Although one might say that is difficult, we should not complain during training… It’s all about effort. So, I think the hardest thing lies into keeping practicing. When you cannot do a performance, you have to work rigorously until you finally get there, without giving up.

On the Dōjō’s wall, the Dōjōkun (or precepts) are solemnly shown. the fourth column from the right is written as follow “Hitotsu Doryoku No Seishin O Yashinau Koto”.

「一、努力の精神を養うこと」

“To cultivate the spirit of effort.”

On the Dōjō’s wall, the Dōjōkun (or precepts) are solemnly shown. the fourth column from the right is written as follow “Hitotsu Doryoku No Seishin O Yashinau Koto”.

3) How can karate be useful to someone?

It is important for building self-confidence in young children, and for improving the health of those with frail/weak physiques. Karate is undoubtedly effective in this respect, and cultivates the mind.

4) What are the features of your style compared to others?

We emphasize Posture (sei) and are particular about stances, positions of the arms, etc.  We strive for more complete martial movements.

5) What is your favorite kata?

When I was young, it was Kūsankū and Chintō. Now, I leave those to Zenshun, especially with the jumping kicks.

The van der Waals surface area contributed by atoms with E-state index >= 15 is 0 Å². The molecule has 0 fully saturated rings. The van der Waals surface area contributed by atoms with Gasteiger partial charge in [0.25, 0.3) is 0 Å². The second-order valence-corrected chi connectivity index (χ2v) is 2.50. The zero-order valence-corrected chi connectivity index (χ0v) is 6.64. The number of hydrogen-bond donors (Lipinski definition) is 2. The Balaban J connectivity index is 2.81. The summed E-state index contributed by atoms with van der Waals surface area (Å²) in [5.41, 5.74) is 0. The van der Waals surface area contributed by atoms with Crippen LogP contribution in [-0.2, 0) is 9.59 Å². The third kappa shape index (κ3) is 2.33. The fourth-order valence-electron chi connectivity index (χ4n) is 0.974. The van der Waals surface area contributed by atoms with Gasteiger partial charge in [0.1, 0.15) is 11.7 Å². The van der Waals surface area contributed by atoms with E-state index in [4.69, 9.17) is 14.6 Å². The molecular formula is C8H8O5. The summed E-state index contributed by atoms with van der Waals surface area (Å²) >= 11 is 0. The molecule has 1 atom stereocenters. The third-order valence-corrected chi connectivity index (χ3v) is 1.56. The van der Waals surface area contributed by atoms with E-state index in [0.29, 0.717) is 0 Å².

6) Do you have any project for the Seibukan school?

We have the Seibukan Sixty-two Years Anniversary next year. It was supposed to be Sixty-Years Anniversary, but we could not do it because of the pandemic. We are now expecting many people from the branch Dōjō from all over the world. By gathering many invitees to this event, we plan to share the art as a great memento.

7) Finally, what would be the purpose of Okinawan karate now that war is not as omnipresent as before?

Karate has a duty to preserve peace and friendship. For example, whether you are French or Russian, everyone does karate. We all have a heart and even with martial arts, we can join hands. That is why I’m a pioneer in these diplomatic relations… When I was in my twenties, I came to America to spread my Okinawa knowledge as widely as possible. Then I went to Russia, Africa, Argentina.. It was to help people understand the notion of friendship through the practice of karate. No matter where we come from, it brings us closer together.

Despite our size difference, Shimabukuro Zenpo sensei still exudes the aura of a sacred monster!

Conclusion

After one week in Okinawa, It was with a full mind that I returned to Tōkyō, eager to return to train there. Appetite comes with eating, and this definitely sealed my desire to deepen my knowledge of karate. I would like to sincerely thank the Shimabukuro family for letting me into the Dōjō, and the practitioners for their warm welcome.  Also many thanks to Brian Arthur for his trust and kindness, without whom this experience might not have been possible. Mata ne !